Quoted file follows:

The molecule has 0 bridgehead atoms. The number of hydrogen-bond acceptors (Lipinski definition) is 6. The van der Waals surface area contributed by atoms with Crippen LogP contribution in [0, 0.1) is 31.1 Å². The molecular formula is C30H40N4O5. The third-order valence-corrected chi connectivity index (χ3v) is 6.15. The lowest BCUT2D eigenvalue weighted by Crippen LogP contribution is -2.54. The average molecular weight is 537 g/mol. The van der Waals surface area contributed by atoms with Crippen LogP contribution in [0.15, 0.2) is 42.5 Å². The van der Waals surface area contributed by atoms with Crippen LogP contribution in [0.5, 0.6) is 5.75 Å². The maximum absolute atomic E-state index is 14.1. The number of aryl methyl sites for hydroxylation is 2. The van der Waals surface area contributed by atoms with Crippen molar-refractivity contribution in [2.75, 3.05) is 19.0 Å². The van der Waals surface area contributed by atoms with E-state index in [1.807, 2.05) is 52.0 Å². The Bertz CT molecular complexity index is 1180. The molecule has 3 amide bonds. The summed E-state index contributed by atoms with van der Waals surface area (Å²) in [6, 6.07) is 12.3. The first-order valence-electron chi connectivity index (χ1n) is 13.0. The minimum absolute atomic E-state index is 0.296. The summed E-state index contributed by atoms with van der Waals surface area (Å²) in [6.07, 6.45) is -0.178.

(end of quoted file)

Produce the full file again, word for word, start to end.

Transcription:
The molecule has 0 bridgehead atoms. The number of hydrogen-bond acceptors (Lipinski definition) is 6. The van der Waals surface area contributed by atoms with Crippen LogP contribution in [0, 0.1) is 31.1 Å². The molecular formula is C30H40N4O5. The third-order valence-corrected chi connectivity index (χ3v) is 6.15. The lowest BCUT2D eigenvalue weighted by Crippen LogP contribution is -2.54. The average molecular weight is 537 g/mol. The van der Waals surface area contributed by atoms with Crippen LogP contribution in [0.15, 0.2) is 42.5 Å². The van der Waals surface area contributed by atoms with Crippen LogP contribution in [0.5, 0.6) is 5.75 Å². The maximum absolute atomic E-state index is 14.1. The number of aryl methyl sites for hydroxylation is 2. The van der Waals surface area contributed by atoms with Crippen molar-refractivity contribution in [2.75, 3.05) is 19.0 Å². The van der Waals surface area contributed by atoms with E-state index in [1.807, 2.05) is 52.0 Å². The Bertz CT molecular complexity index is 1180. The molecule has 3 amide bonds. The summed E-state index contributed by atoms with van der Waals surface area (Å²) in [6, 6.07) is 12.3. The first-order valence-electron chi connectivity index (χ1n) is 13.0. The minimum absolute atomic E-state index is 0.296. The summed E-state index contributed by atoms with van der Waals surface area (Å²) in [6.07, 6.45) is -0.178.